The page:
From the heffalump in front of S. M. sopra Minerva I wound up at a large marble foot (measuring 7¼ lengths of my little bookº), sandaled, at the corner of the via di S. Stefano del Cacco and the consequently named via del Pié di Marmo.

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Couldn't resist eating at the almost adjacent Ristorante al "Piedone": an OK meal at a reasonable price for Rome. Tagliatelle "rosso e nero" (hot pepper — for once really nice and hot — olives and raw tomatoes), ossobuco ai funghi (just champignons), melanzane the herbing of which included celery leaves; a DOC but not really very good: possibly not the fault of the DOC (Castelli Romani) but of the vintner, Gotto d'Oro the label but in the tiniest print "Coöp founded in 1945" — appropriately, Marino. Label: ". . . è ottenuto dalle uve: Montepulciano, Sangiovese, Cesanese, Merlot ed altre varietà autorizzate . . ." of which the only thing I recognised was the Sangiovese.

The others in the 6‑table space (attractive, another room behind, via a hall): a Danish couple in their fifties who smoked a lot, including during their meal — the woman would occasionally puff a large toke of smoke into her salad, never seen anything like it and wonder how anyone could do that. . . . A tall Italian man, bearded, glasses, newspaper, habitué della casa, full bottle of wine by himself at a large table by the door. An Italian foursome, on ne peut plus typique, knew their food. An American foursome — one very well-informed man, 60 or so, distinguished-looking; they said a silent grace — I can't remember seeing this anywhere in Europe — laypeople, the lead couple of whom were on their second yearly 5‑month tour of duty with Iowa State University, in the process of setting up an extension in Rome. Later, towards the end of my meal, an expatriate American art expert or consultant by himself at the table next to mine. The Danish couple's Danish-language guidebook recommended the restaurant, that for mange år had been a family enterprise etc.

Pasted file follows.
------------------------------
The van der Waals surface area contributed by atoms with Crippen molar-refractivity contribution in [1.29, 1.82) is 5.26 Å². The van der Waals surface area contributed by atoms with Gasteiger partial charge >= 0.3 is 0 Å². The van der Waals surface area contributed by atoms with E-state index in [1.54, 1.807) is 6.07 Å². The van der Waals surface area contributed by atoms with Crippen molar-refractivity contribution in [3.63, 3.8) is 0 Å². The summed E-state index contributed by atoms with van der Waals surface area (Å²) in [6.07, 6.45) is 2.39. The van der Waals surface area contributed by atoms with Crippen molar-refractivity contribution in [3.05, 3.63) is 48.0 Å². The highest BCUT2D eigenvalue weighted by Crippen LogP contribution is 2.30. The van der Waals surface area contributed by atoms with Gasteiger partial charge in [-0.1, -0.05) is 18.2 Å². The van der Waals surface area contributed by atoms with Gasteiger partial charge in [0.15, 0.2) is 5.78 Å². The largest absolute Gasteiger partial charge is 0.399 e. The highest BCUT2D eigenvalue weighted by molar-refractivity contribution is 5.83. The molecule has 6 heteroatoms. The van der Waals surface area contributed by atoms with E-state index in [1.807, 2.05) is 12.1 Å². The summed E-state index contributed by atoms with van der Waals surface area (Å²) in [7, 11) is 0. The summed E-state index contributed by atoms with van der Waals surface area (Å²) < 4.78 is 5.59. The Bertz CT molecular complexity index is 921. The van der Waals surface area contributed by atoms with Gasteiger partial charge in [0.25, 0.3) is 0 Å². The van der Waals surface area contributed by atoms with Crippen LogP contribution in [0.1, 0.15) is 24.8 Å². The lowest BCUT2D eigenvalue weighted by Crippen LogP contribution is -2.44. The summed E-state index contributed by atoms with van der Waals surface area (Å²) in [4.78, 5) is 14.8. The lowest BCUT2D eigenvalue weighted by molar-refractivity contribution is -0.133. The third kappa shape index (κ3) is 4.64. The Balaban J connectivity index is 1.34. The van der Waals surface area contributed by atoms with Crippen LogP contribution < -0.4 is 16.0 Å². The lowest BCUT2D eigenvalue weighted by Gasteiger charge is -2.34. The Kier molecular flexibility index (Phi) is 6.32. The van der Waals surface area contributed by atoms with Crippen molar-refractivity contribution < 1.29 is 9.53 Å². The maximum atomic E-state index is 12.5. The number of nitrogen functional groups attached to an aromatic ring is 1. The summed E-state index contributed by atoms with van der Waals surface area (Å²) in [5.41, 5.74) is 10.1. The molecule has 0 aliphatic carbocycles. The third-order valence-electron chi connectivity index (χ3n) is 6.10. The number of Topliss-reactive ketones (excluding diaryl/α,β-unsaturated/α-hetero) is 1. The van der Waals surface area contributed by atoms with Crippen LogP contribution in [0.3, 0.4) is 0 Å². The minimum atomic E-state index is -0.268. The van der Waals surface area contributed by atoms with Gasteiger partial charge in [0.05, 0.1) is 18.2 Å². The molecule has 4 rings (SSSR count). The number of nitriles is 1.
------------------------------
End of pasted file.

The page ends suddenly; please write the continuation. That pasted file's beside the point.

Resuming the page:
From there more wandering around the theater of Marcellus; one of my Net correspondents wanting a view of which from the Tiber, I went riverwards but essentially there is none — intervening buildings — his other requests so far having been equally fruitless I can't help wondering whether my leg was being pulled??

The Pons Fabricius being repaired — scaffolding — and the Isola Tiberina seems to have had its banks recently reconcreted. Did see — sort of — the Porticus Octaviae:º a precarious wreck, supported on excavations and barricaded by fences.

Temple of Portunus looking close to pristine; interesting church across from it, obviously once another temple since on each side several columns now engaged in medieval walls: both closed. Quick look at the attractive arcus quadrifrons - Arco di Giano; S. Giorgio in Velabro behind it, S. Maria in Cosmedin across the piazza, Temple of Vesta completely enshrouded in ponteggio (all of which I last saw in 1967) — and I suddenly realised it was past 3:30, me with my 4:06 skatewards. Taxi, station, changed 100 Swiss francs (from my lessons with Margaret — sort of the end of an era, I guess) and ran to my train.

New monthly pass at the rink, and another good by recent standards skate in the technical mode: for some reason I wanted to do back edges; and my back outsides — the ones I always had trouble with with Les, who would have been proud of these, though; very much to my surprise. Some excellent spins — 8 revolutions within a dinner plate on one — but inconsistent. My blades are starting to lose their edges, but sharpening them is like in the States, I'd hardly give 'em to the rink: one of the elder coaches can explain the details but was terrifically busy so we'll talk next time. Anyhow, back via the succession of trains with the wasted hour in Orte and up the hill to find James asleep of course at 2345.

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Page updated: 23 Feb 22